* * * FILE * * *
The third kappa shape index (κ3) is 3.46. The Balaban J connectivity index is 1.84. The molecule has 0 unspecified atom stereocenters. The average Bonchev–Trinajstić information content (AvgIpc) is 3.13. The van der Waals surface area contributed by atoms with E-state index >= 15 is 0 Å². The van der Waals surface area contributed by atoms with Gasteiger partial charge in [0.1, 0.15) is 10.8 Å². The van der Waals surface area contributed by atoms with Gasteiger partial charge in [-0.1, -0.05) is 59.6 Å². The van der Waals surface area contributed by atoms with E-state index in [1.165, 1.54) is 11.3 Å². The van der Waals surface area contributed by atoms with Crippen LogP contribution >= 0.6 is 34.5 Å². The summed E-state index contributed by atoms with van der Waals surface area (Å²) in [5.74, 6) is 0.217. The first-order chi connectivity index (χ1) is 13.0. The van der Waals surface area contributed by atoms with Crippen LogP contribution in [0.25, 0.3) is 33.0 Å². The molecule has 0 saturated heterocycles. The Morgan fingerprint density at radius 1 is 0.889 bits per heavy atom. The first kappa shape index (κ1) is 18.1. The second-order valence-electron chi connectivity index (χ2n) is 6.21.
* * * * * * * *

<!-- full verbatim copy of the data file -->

The third kappa shape index (κ3) is 3.46. The Balaban J connectivity index is 1.84. The molecule has 0 unspecified atom stereocenters. The average Bonchev–Trinajstić information content (AvgIpc) is 3.13. The van der Waals surface area contributed by atoms with E-state index >= 15 is 0 Å². The van der Waals surface area contributed by atoms with Gasteiger partial charge in [0.1, 0.15) is 10.8 Å². The van der Waals surface area contributed by atoms with Gasteiger partial charge in [-0.1, -0.05) is 59.6 Å². The van der Waals surface area contributed by atoms with E-state index in [1.165, 1.54) is 11.3 Å². The van der Waals surface area contributed by atoms with Crippen LogP contribution >= 0.6 is 34.5 Å². The summed E-state index contributed by atoms with van der Waals surface area (Å²) in [5.74, 6) is 0.217. The first-order chi connectivity index (χ1) is 13.0. The van der Waals surface area contributed by atoms with Crippen LogP contribution in [0.25, 0.3) is 33.0 Å². The molecule has 0 saturated heterocycles. The Morgan fingerprint density at radius 1 is 0.889 bits per heavy atom. The first kappa shape index (κ1) is 18.1. The second-order valence-electron chi connectivity index (χ2n) is 6.21.